Student uses senior project to explore politics


Courtesy of Alexis Fuller

Senior Alexis Fuller is using her senior project to help a local politician’s campaign.

Olivia Griffin, News Editor

Less than half of eighteen-year-olds are registered voters. Even fewer are actively involved in politics and volunteer in local political campaigns. Senior Alexis Fuller, however, has been doing quite the opposite for the past few months as a volunteer for the re-election campaign for Judge John Payton, fulfilling roles and completing tasks mostly reserved for college students and adults.

“I’ve always been interested in politics, and for my Senior Project, I wanted to do something in that field,” Fuller said.

Fuller has been making the trek down to Plano multiple times a week since August to complete work that is both glamorous and mundane, ranging from making copies of promotional materials to attending elite events with politicians from around the area.

“I’m driving down to Plano later tonight to cut out hundreds of tickets for the campaign,” Fuller said, the faint glimpse of a smile stretching across her face.

Despite the lengthy hours of work and the thirty minute long drive through the pouring rain that ensues, she is looking forward to the task at hand.

Although Election Day was a while ago, voting for Payton’s re-election has only just begun, as Payton will go through multiple series of elections throughout these coming months, and Fuller and the rest of Payton’s team will not know the final results of the election until next spring, when it will be announced whether or not Payton will be spending another four years in the bench. In the mean time, the committee will be working on gaining the support of Collin County voters.

“Right now, I’ve just been helping Judge Payton and his team plan a fundraiser in December, as well as helping with social media and getting the message out,” Fuller said.  “The fundraiser will have music and food, and is trying to get Payton’s name out there. It’s a family event, and he will be trying to get voters mobilized as well.”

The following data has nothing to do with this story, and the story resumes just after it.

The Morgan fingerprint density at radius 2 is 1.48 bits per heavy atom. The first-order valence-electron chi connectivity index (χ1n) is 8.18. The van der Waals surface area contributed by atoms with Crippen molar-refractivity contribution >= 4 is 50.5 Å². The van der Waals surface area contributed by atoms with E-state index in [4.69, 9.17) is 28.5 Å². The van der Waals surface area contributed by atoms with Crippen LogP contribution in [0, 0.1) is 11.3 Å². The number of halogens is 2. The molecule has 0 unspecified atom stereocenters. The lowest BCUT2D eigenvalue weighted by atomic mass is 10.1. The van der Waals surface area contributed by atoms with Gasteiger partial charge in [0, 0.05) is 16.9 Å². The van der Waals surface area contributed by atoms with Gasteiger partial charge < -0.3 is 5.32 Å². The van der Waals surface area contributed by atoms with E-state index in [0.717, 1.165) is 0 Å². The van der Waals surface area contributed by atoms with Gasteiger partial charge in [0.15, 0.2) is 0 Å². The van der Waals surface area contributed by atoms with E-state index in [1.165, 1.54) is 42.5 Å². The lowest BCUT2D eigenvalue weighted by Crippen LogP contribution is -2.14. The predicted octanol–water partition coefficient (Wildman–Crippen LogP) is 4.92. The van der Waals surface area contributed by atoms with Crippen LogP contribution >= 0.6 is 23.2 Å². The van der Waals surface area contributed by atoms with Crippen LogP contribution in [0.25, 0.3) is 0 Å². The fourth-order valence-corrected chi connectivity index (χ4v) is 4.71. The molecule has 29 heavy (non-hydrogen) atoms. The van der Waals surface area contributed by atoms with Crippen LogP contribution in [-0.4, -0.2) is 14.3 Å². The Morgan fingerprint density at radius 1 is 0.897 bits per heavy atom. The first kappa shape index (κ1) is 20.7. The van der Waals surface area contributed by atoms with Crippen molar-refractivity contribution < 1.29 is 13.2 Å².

One of Fuller’s most memorable experiences was when she had the opportunity to meet Ken Paxton, the current District 8 Senator at a campaign event.

“He were very cordial, and shook my hand,” Fuller said.

This experience has been complemented by the fact that Fuller has been enrolled in AP U.S. Government and Politics this semester.

“I have been able to see for myself some of the things that I have learned about in AP Government,” Fuller said. “It’s been an interesting real world application.”

After she graduates next spring, Fuller plans on attending the University of Texas at Austin and studying Chemistry or International Relations.

“I definitely want to go into politics,” Fuller said. “I don’t know if I want to be a Justice of the Peace, but something in Public Service definitely interests me.”

This campaign is not Fuller’s first experience in public service – she and several other classmates organized a blood drive for the Red Cross that took place during the Lovejoy Country Run last May.

Fuller was offered the opportunity to work on the campaign earlier this year by Payton himself, an Allen resident who currently serves as a Justice of the Peace and handles minor civil cases and misdemeanor trials, truancy issues, and legal proceedings such as marriages. Despite occupying the lowest tier of the justice system, Payton has used his power to make a lasting impact not only in the lives of aspiring politicians such as Fuller, but also in the lives and futures of the youth who appear in his courtroom.

“He’s kept hundreds of children out of the juvenile detention center,” Collin County Commissioner Jerry Hoagland said in a biography about Payton on the Dallas Morning News.

With her early participation in politics, Fuller is following in Payton’s footsteps, as Payton also entered politics at a young age. At the age of eighteen, when most young adults are focused on graduating high school, getting jobs, transitioning to college, and moving out, Payton was running for the position of Justice of the Peace for Collin County. After receiving 52 percent of the vote in the 1990 Republican primary, Payton was recognized by the Guinness Book of World Records as the youngest judge, a title which was only surpassed in 2011 by another Justice of the Peace from Indiana.

“Politics is everywhere, even in the small things,” Fuller said. “There’s always something political going on. It’s almost like a chess game, where everything you say ultimately has a goal.”

With a such an early start on a political career, Fuller’s friends predict that she could one day end up in the Oval Office.

“I’d vote for you, if you ran for president,” senior Nemul Khan announced to Fuller one rainy afternoon while waiting in the chilly B-hall classroom for their AP Literature class to begin.

“Do you think that you would ever run?” senior Chloe Shay, another one of Fuller’s classmates, asked.

“I don’t know,” Fuller admitted. “I guess that we’ll just have to wait and see.”